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What’s all the fuss about the flu?

January 18, 2013

Unless you’ve been hiding under a rock somewhere, you’ve probably seen a lot of coverage lately on television and online news about the flu. We hear so much about it each year that often it’s tempting to brush that information aside.

It’s old news. Doesn’t concern me- I never get sick. The flu isn’t that big of a deal.

It’s tempting to think those things. I know because that’s exactly what I thought, too. That was before- before I was a pharmacist and before I was a mom. But, here’s the deal about the flu- it kills people. Lots of people. Even people like you and me and my children and yours.

If that doesn’t sound convincing, here are some of the hard facts. According to the Centers for Disease Control and Prevention, 20 children in the U.S. have died from the flu this season, and we haven’t reached the peak of the season yet. Some of those children likely had underlying medical conditions, but 40% of children hospitalized for the flu have no underlying illnesses.

What does that mean? It means that many of these kids were perfectly healthy before they got the flu. No one could have predicted that the same kid who was running around in your backyard yesterday might end up in the hospital tomorrow.

What does it mean for my family?

The flu can be a serious, life-threatening illness. Children under the age of 5 (and especially under the age of 2) along with pregnant women are especially susceptible to developing serious complications if they get sick with the flu. Adults over the age of 65 and those with chronic medical conditions also are at higher risk.

What can I do?

Get vaccinated

Everyone over the age of 6 months should get a flu vaccine every year (with very few exceptions). If you are pregnant or thinking of becoming pregnant, it is especially important to get your flu shot to protect yourself and your baby. Since young infants cannot be vaccinated, it is extremely important that caregivers and those within the household are vaccinated to help protect the infant.

For more information on the flu shot, read Dr. Moorjani’s post:

Take common sense precautions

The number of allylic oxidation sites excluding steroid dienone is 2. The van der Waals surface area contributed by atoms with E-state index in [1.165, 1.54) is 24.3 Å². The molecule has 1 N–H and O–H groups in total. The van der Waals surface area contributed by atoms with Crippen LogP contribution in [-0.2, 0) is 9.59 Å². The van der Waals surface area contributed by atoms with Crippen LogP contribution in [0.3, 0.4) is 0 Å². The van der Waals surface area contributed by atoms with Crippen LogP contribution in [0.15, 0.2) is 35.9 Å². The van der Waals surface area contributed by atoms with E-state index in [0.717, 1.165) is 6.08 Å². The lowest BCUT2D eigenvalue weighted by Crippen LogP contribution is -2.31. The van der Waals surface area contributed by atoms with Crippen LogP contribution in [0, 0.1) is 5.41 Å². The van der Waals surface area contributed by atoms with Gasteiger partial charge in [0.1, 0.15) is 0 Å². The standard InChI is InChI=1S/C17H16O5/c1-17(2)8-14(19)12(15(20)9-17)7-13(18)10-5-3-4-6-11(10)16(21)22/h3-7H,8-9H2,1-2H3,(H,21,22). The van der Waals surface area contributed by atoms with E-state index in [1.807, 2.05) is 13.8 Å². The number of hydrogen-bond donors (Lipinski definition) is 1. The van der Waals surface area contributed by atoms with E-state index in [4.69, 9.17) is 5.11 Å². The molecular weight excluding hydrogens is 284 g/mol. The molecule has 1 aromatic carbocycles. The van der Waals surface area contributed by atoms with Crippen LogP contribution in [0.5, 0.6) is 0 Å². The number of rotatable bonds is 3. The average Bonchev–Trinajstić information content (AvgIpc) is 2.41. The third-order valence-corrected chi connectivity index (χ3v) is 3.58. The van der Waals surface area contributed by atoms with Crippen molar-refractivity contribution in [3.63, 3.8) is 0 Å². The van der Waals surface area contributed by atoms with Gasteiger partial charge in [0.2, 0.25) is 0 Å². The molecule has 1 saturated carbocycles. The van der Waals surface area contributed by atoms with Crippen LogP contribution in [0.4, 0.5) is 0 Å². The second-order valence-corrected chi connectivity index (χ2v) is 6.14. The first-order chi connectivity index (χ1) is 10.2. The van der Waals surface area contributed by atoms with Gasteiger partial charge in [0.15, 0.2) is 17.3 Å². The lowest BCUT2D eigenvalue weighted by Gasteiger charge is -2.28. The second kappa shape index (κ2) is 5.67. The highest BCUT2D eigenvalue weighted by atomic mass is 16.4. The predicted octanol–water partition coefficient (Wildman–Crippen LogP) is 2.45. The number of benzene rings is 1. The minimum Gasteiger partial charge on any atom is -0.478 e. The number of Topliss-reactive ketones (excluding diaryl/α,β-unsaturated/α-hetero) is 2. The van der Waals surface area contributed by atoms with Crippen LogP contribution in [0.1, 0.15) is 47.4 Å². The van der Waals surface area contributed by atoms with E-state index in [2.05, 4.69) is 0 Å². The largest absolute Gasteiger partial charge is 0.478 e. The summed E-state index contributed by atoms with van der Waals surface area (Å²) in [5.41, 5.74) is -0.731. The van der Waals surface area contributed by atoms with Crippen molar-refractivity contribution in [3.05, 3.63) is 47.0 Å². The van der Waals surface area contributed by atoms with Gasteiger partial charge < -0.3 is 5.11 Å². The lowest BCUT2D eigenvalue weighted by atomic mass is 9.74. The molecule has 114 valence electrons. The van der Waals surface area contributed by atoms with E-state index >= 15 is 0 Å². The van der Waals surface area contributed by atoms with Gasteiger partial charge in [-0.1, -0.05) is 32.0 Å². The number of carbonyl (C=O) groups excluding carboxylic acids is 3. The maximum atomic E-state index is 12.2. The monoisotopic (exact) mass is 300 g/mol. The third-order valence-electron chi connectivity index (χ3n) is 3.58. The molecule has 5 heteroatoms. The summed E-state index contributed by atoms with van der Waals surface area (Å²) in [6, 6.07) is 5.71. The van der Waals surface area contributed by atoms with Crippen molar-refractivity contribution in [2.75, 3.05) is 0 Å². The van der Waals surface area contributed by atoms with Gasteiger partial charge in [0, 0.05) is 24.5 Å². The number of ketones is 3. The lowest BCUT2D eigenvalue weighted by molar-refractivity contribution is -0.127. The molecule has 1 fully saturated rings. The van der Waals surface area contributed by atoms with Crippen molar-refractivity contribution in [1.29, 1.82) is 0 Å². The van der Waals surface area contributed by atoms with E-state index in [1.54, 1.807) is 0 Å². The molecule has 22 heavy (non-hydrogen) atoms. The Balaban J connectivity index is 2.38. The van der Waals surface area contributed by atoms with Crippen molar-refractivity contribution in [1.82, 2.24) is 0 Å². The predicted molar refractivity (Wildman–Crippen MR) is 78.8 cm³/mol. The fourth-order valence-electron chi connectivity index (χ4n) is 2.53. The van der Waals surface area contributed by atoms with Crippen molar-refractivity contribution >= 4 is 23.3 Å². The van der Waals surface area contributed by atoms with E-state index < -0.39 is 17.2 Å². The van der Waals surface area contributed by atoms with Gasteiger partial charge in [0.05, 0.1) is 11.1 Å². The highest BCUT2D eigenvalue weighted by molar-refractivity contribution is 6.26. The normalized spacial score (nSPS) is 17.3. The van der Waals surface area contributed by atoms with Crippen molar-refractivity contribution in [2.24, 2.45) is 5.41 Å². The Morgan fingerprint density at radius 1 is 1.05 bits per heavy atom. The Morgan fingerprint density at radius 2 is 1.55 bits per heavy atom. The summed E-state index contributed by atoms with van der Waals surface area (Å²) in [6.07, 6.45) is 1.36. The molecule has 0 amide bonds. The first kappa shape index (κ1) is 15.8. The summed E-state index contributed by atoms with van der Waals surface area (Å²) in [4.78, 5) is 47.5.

It sounds simple, but frequent hand washing really does work to prevent illness. Wash your hands with soap and water frequently throughout the day. Use an alcohol-based hand sanitizer if soap and water aren’t accessible.

Avoid contact with those who are sick. People can be contagious one day before symptoms develop and up to 5 to 7 days after they become sick. If a child has had a fever within the past 24 hours, they should stay at home. Be sure that your daycare, playgroups, church groups and other places where children gather communicate and enforce these guidelines for everyone’s safety.

Talk to your doctor immediately if you notice symptoms

If you notice flu symptoms, talk to your doctor right away. You doctor may prescribe some medication that can help make the illness milder and shorten the length of time that you are sick. These medications work best when taken within two days of your first symptoms, so don’t wait!

Some of the symptoms you may experience with the flu:

  • Fever or feeling feverish/chills
  • Cough
  • Sore throat
  • Runny or stuffy nose
  • Muscle or body aches
  • Headaches
  • Fatigue (very tired)
  • Some people may have vomiting and diarrhea, though this is more common in children than adults.

It’s just not worth it

The flu is a common illness, but don’t make the mistake of thinking that because it is common that it can’t hurt you. It can have a serious impact, and our children are especially vulnerable. For the same reason that we buckle our kids into a seatbelt and require them to wear helmets when they ride their bicycles, your kids (and you!) should also get a flu shot.

The flu just isn’t worth the risk.

For some more information on the flu, check out Dr. Thomas Kelly’s question and answer session on